author,
    created_at
}
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This is also a straightforward design. We could add more fields like number of likes and how many times someone has favorited this article.

The last table we'll build is for the Comments.

Comment {
    id
    comment,
    Post.id
    User.id,
    created_at,
    parentComment.id,
}
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The comment table is a little different from the first 2 table we created. This is because the comments belong to a post and they also belong to a specific user. This is why we need to reference both of the other tables. Comments can also be replies to other comments, so we also need a way to keep track of what are replies and to who, this we can do by adding information about the parent the comment is replying to.

Comments are children of the User, the Post and can be children of the Comment table itself.

Now we have a design, lets implement it!

Setting Up Our Database

The first step will be quick, what we need to do is create a database in postgres and have it available to diesel. Diesel checks the environment variables for a postgres url or it will check the current folder for a .env file.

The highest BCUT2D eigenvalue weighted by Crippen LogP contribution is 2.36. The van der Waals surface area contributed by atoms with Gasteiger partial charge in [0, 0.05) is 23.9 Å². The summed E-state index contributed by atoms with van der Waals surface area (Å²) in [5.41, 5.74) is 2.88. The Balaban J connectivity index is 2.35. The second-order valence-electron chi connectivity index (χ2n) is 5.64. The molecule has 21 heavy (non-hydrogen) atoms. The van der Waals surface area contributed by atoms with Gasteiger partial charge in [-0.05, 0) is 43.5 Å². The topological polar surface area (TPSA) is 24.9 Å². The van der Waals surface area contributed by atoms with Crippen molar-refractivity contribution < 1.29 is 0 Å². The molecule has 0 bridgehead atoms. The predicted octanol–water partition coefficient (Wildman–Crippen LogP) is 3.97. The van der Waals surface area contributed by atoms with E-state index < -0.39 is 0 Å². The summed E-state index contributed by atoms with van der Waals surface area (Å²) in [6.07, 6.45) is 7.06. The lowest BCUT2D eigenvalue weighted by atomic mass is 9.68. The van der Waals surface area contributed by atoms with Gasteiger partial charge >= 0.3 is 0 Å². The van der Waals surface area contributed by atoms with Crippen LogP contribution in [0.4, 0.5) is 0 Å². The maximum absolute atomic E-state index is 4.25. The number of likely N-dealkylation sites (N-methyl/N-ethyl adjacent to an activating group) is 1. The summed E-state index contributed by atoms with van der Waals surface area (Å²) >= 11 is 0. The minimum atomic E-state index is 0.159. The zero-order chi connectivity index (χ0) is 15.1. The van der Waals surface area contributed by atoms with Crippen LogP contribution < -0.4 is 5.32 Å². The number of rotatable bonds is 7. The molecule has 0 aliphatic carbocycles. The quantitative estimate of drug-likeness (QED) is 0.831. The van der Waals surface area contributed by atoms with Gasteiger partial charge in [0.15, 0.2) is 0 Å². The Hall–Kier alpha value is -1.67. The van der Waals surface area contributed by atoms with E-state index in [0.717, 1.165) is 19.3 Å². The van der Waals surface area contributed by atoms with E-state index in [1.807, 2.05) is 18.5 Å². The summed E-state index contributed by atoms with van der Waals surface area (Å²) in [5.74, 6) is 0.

We will create a .env which we also be using later.

./.env

DATABASE_URL=postgres://postgres:password@localhost/hackerclone
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This sets up an environment variable, DATABASE_URL, with the postgres url. "postgres:password" is our username and password that we setup earlier. "hackerclone" is the name of the database that we want to create. This database is what our User, Post and Comment tables will live in.

We can now use the diesel cli to create our database.

> diesel setup
Creating migrations directory at: hacker-clone/migrations
Creating database: hackerclone

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diesel setup has created our database and it has created a migrations folder.